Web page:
9” embroidery hoop
variety of yarn
1. To begin, create the weaving warp. Measure out about 6 yards of the cotton string and wrap it around a craft stick. Remove the outer embroidery hoop and set it aside. Tie one end of the string to the inner hoop – leaving a tail that’s a couple inches long – and then double knot it. Wrap the string around the hoop to create a warp that looks like the spokes of a bicycle wheel – to do this wrap the string in a figure-8 configuration, going down around the hoop on the side opposite from where you’ve tied it, through the center of the hoop and back up and around the opposite side. Give yourself about an inch between each wrapped. For the 9” hoop, create 17 spokes. You’ll have noticed that each spoke is composed of two warp strings – with the exception of the first one. When you’ve created the final spoke and before bringing the string down to complete that first spoke and tie it off – pause for a second in the center of the wheel and wrap it around the center of the intersecting warp strings. Wrap the warp string around the middle again at perpendicular angle to firmly secure it and then bring it down to create the second string in the first spoke. Tie the string end to the tail of the first spoke and then double knot it. Adjust the spokes to make them as even as possible and then place the outer hoop over the warp.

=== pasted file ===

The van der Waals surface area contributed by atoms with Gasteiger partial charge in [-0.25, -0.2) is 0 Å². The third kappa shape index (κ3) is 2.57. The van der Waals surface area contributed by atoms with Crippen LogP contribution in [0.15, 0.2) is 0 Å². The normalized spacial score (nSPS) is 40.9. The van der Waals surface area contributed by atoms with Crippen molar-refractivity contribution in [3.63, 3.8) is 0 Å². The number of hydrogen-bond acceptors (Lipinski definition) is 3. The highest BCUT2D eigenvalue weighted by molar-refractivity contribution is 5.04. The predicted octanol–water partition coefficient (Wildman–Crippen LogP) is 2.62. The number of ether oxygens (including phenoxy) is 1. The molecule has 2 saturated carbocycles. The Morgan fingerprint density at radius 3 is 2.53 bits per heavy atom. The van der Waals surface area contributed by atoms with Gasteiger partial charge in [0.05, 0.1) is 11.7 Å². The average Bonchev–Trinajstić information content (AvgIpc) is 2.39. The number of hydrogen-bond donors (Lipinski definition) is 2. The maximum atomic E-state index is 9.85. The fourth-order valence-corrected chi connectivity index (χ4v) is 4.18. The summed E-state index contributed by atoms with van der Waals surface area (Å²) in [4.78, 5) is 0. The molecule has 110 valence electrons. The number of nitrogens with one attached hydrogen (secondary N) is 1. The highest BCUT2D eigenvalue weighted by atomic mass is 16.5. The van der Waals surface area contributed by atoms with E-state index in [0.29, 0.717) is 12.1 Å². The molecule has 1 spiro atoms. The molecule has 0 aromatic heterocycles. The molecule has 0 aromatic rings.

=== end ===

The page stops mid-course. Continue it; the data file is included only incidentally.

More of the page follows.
2. To begin weaving measure out a couple feet of thin yarn and tie one end through the eye of a weaving needle/plastic sewing needle. Bring the needle up from the underside of the warp. Leave a two to three inch tail on the underside and then and weave the yarn through three or four of the spokes in an over-under fashion. It’s easiest to weave toward the edge of the loom where the warp strings are further apart – and then using your fingers push the woven yarn as close to the center point of your warp as possible. Continue weaving to create a center that is roughly 2” in diameter – and then finish with the needle on the underside, tie the two ends of the weft yarn together and snip the tails.
3. Move on to a thicker bulky yarn – which you’ll find is likely to large to thread through your weaving needle. Instead of a needle, take a craft stick, cut a thin notch in one end with scissors or a craft knife and then slide the end of the bulky yarn down into that notch – this will keep is nice and secure as you work.
When you look at your warp strings you’ll see the over-under pattern the yarn has created. To incorporate with this second style of yarn, identify a spoke where the previous yarn was woven behind it – bring the thread up from the underside leaving a few inch long tail and weave over this spoke – continuing your over-under pattern.
4. Leave those tails on the underside alone until you’ve finished weaving your entire piece – you can then either tie them to adjacent tails or simply tuck them into the weaving to secure them. When finished, adjust the yarn to disguise any openings in the weaving.